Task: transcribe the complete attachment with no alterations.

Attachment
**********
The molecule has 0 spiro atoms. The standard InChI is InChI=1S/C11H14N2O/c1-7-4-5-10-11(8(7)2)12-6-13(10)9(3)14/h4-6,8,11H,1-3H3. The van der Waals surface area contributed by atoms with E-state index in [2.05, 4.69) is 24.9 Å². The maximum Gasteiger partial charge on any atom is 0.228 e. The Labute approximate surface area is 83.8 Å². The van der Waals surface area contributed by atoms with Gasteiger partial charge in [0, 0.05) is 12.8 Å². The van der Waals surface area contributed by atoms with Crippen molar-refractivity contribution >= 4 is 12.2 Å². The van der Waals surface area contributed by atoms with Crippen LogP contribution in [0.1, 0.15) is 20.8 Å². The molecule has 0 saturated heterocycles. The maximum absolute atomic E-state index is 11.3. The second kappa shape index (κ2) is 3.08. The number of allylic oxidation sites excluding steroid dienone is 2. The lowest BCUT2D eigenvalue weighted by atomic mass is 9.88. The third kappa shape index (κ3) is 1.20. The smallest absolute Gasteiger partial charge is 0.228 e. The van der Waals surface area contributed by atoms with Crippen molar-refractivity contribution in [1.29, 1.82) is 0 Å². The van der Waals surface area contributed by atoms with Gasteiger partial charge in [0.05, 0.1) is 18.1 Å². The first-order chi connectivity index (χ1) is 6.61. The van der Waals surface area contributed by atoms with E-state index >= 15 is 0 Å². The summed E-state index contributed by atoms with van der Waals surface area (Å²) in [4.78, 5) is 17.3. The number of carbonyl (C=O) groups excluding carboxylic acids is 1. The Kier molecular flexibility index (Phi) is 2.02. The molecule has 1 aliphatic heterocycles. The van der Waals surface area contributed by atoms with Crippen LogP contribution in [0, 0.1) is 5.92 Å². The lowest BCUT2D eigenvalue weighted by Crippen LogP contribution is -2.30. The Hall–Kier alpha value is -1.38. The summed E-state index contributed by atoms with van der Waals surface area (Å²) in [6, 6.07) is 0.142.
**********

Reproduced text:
The molecule has 0 spiro atoms. The standard InChI is InChI=1S/C11H14N2O/c1-7-4-5-10-11(8(7)2)12-6-13(10)9(3)14/h4-6,8,11H,1-3H3. The van der Waals surface area contributed by atoms with E-state index in [2.05, 4.69) is 24.9 Å². The maximum Gasteiger partial charge on any atom is 0.228 e. The Labute approximate surface area is 83.8 Å². The van der Waals surface area contributed by atoms with Gasteiger partial charge in [0, 0.05) is 12.8 Å². The van der Waals surface area contributed by atoms with Crippen molar-refractivity contribution >= 4 is 12.2 Å². The van der Waals surface area contributed by atoms with Crippen LogP contribution in [0.1, 0.15) is 20.8 Å². The molecule has 0 saturated heterocycles. The maximum absolute atomic E-state index is 11.3. The second kappa shape index (κ2) is 3.08. The number of allylic oxidation sites excluding steroid dienone is 2. The lowest BCUT2D eigenvalue weighted by atomic mass is 9.88. The third kappa shape index (κ3) is 1.20. The smallest absolute Gasteiger partial charge is 0.228 e. The van der Waals surface area contributed by atoms with Crippen molar-refractivity contribution in [1.29, 1.82) is 0 Å². The van der Waals surface area contributed by atoms with Gasteiger partial charge in [0.05, 0.1) is 18.1 Å². The first-order chi connectivity index (χ1) is 6.61. The van der Waals surface area contributed by atoms with E-state index >= 15 is 0 Å². The summed E-state index contributed by atoms with van der Waals surface area (Å²) in [4.78, 5) is 17.3. The number of carbonyl (C=O) groups excluding carboxylic acids is 1. The Kier molecular flexibility index (Phi) is 2.02. The molecule has 1 aliphatic heterocycles. The van der Waals surface area contributed by atoms with Crippen LogP contribution in [0, 0.1) is 5.92 Å². The lowest BCUT2D eigenvalue weighted by Crippen LogP contribution is -2.30. The Hall–Kier alpha value is -1.38. The summed E-state index contributed by atoms with van der Waals surface area (Å²) in [6, 6.07) is 0.142.